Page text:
The US Dollar is up significantly against foreign currencies this year. PowerShares DB US Dollar Index Bullish (UUP), an exchange traded fund (“ETF”) that tracks the strength of the US Dollar against a basket of six other major currencies, gained 21.8% over the past three calendar quarters. In the currency world, this is a big move. People with an ear toward the financial markets are aware that the US Dollar has been strong, although they may not fully appreciate the magnitude of its strength.
Government officials like to claim that a strong Dollar is in the best interest of the country. As our country’s currency gains strength, it takes fewer dollars to buy foreign goods and services. Some of the prime beneficiaries in this scenario are importers and consumers of foreign-made goods. US citizens taking foreign vacations will also enjoy the benefits.
However, there are more than a handful of others that would disagree with the premise that a strong currency is good. As the US Dollar loses strength, our locally produced goods become more affordable to foreign buyers, and our country’s exports increase due to our enhanced competitiveness. Additionally, the US is home to many multi-national companies. Their European divisions make profits in Euros, and when the US Dollar is weak, those Euros translate into more US Dollars when brought home.
The logic is really quite simple, and it is a basic fact of life in world trade. A strong currency tends to increase imports because they are cheaper for US citizens to buy, and it decreases exports because they become more expensive in foreign markets. Therefore, it stands to reason that the strong US Dollar has resulted in more imports and fewer exports.
Given this basic understanding, it is hard to comprehend why markets were shocked by the increase in the trade deficit. Yesterday, the Bureau of Economic Analysis reported the trade deficit jumped to $51.4 billion in March, its highest level since October 2008. Economists were only expecting a $41.7 billion deficit, and it would appear they underestimated the impact of the strong US Dollar. The restarting of West Coast port activity likely played a role too. The trade deficit is part of the government’s GDP calculation. According to one analyst, the huge deficit could turn the first quarter GDP estimate of 0.2% growth into a 0.3% contraction.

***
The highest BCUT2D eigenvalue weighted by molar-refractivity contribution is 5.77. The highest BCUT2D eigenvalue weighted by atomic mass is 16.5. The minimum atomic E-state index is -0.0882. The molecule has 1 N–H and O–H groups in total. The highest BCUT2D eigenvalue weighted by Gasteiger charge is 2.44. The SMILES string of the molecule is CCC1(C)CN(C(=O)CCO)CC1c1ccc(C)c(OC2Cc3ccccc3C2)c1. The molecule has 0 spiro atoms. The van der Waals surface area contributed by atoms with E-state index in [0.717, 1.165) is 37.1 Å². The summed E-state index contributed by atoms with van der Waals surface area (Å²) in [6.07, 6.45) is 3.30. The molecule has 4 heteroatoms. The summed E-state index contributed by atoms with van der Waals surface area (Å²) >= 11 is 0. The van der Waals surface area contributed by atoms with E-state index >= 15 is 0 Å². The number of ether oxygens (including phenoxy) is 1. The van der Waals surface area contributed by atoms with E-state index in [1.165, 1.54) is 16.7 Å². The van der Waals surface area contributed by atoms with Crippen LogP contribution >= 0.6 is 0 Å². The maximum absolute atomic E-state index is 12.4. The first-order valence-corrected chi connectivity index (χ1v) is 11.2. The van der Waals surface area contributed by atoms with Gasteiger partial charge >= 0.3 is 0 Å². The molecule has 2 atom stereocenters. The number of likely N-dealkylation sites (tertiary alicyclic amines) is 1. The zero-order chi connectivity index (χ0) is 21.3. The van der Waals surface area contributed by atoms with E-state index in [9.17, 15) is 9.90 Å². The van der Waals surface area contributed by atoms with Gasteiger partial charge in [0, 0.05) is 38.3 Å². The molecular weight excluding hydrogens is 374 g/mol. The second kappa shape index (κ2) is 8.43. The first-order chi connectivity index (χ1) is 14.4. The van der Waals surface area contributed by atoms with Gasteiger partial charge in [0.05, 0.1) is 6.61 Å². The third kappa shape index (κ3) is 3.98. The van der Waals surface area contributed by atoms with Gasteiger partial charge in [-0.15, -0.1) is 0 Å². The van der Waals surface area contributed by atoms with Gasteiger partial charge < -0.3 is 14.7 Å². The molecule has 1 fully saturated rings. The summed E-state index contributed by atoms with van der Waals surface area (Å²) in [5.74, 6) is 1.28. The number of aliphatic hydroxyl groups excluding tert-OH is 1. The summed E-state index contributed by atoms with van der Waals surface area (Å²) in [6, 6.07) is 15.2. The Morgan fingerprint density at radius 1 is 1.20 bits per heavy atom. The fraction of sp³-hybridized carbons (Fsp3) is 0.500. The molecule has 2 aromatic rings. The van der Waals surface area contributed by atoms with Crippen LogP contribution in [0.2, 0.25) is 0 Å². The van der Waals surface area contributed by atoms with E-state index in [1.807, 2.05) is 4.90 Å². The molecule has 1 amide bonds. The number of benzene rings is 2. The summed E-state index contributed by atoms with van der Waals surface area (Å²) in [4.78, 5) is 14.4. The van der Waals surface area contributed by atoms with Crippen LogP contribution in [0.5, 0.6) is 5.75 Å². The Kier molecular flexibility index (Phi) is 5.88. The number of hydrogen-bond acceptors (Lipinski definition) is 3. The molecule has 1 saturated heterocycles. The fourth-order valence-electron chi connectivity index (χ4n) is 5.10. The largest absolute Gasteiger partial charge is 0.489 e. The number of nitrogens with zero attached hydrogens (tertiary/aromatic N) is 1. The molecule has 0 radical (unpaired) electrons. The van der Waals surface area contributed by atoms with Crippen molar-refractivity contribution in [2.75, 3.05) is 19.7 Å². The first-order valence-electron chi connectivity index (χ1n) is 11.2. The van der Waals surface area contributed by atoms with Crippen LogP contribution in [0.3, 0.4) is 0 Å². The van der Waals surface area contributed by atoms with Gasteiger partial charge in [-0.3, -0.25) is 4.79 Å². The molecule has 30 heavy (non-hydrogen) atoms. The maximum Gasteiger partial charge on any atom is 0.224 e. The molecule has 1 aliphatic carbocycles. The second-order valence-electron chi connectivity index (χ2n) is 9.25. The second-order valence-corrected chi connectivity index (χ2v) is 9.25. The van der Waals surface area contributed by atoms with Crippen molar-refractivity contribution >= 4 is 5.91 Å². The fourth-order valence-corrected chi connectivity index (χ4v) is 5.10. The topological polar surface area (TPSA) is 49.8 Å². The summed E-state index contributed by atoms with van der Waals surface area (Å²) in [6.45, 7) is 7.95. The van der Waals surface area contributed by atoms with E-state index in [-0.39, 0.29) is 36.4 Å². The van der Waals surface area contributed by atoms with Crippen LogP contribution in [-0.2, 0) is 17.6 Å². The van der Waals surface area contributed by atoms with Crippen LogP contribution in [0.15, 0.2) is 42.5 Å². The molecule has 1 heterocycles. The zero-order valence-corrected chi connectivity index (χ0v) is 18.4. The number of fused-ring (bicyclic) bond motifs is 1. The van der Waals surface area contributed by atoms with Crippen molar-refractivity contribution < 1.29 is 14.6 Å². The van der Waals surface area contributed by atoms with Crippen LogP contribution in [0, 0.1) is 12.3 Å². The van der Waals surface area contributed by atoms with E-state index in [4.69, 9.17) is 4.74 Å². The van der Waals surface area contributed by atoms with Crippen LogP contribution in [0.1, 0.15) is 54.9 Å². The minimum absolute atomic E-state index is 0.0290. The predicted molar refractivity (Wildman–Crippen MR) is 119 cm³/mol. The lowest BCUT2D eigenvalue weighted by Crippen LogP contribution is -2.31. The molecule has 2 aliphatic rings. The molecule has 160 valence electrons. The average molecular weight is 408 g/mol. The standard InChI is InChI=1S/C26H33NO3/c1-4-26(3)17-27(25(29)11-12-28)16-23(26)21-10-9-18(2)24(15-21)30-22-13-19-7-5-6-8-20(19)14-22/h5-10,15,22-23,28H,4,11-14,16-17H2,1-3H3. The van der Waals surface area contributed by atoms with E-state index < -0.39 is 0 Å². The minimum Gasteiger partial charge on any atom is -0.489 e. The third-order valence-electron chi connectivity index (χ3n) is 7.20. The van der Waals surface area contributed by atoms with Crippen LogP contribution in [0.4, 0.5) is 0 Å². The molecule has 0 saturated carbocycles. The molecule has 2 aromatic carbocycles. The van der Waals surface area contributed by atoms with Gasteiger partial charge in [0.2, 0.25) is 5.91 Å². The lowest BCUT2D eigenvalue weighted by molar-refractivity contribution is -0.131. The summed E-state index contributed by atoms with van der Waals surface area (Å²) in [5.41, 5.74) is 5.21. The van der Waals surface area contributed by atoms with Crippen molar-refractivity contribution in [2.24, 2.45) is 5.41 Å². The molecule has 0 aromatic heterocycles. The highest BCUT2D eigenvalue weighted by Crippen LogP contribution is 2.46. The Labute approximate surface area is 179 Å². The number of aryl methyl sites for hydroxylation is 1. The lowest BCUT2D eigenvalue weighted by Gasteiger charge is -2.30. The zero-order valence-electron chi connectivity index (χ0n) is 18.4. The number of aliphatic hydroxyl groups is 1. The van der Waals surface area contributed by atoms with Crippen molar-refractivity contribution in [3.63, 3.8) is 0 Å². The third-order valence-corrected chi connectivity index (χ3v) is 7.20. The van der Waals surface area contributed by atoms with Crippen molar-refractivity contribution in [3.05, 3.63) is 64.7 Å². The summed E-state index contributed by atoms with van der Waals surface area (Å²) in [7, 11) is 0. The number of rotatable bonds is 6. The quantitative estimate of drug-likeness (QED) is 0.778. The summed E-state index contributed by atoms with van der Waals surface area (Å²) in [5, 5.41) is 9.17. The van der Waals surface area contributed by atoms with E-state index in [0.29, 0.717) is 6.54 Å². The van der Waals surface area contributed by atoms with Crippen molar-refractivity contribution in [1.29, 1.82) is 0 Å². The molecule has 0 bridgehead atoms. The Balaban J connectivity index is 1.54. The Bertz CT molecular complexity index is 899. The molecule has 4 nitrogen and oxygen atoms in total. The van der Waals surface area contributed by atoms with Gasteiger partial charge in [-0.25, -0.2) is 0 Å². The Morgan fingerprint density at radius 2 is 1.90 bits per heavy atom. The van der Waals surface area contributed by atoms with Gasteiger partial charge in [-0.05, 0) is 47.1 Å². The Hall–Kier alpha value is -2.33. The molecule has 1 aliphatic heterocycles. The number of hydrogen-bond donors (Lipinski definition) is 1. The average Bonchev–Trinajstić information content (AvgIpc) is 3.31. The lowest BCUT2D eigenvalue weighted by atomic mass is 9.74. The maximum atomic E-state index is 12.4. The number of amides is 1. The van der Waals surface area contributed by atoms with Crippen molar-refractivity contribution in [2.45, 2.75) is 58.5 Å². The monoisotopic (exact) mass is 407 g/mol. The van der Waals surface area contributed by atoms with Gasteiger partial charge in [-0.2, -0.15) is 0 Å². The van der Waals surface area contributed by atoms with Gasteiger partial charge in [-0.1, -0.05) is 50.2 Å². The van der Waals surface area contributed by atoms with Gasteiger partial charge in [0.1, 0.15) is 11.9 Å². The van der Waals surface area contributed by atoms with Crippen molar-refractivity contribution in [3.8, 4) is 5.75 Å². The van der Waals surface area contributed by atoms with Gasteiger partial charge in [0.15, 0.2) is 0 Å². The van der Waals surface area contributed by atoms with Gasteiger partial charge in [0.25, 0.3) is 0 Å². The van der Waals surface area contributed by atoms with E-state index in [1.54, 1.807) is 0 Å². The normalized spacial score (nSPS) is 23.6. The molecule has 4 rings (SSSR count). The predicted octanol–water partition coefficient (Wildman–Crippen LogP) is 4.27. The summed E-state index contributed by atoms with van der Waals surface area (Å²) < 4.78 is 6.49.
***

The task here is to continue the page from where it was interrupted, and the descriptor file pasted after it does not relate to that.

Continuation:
Energy has completed its climb, moving from the bottom to the top in just five weeks. Materials is also being pulled higher, this week jumping from sixth to second. Energy and Materials quick rise to the top is a clear indication of the market undergoing large scale market rotation. Consumer Discretionary climbed back a notch to third, but it was the result of widespread weakness as opposed to new strength. Technology and Telecom are lower this week. Technology slipped two places to fourth, while Telecom relinquished its top-ranked spot and dropped all the way to fifth. Health Care and Industrials each slipped a spot, while Financials moved a notch higher. Consumer Staples and Utilities moved from green to red, indicating their intermediate-term momentum has turned negative. Consumer Staples, Utilities, and Health Care ar e considered defensive sectors, but they do not seem to be living up to that reputation in the current market environment. All are low or slipping in the rankings. Real Estate has been on the bottom for three weeks and in a negative trend for two weeks. Today, it plunged deeper into the red.
Small-Cap Growth moved to the top of the style rankings in mid-December. Except for a three-week period when it moved down to second place, it has been holding down the #1 spot all year. That changed dramatically this week. Small-Cap Growth plunged from first to eighth and lost all of its upside momentum. The pullback in small company stocks the past week or two has been harsh compared to their larger brethren. However, it may not be as bad as it first appears since the March lows have held so far. Mega-Cap, Large-Cap Growth, and Large-Cap Blend have ascended to the top as a result of the weakness in the Small-Cap categories. Mega-Cap was on the bottom just three weeks ago, and Large-Cap Growth was in seventh at that time. Mega-Cap at the top and Small-Caps at the bottom indicates a defensive posture, even though the sector rankings are not confirming this. In addition to the relative ranking declines of Micro-Cap and the three Small-Cap categories, all flipped from green to red this week – another sign of caution.
Chinese stocks are under selling pressure this week, but so far it hasn’t been enough to knock China off of its first-place perch in the global rankings. Despite the selling, China ETFs remain about 10% higher than they were just a month ago. Emerging Markets and Japan held their second and third-place positions this week. Both experienced a loss of momentum, but it was in line with other world markets. Latin America rose a notch, and Canada jumped two places higher. Pacific ex-Japan fell three places as Australia gave back most of its recent gains. The bottom four categories are the same as a week ago. The UK, World Equity, Europe, and the US lag the field, and the US is in dead last for a second week.
“This is just the latest reminder that claims of a renaissance in
US manufacturing just don’t past the laugh test.”
Alan Tonelson, creator of the RealityChek blog
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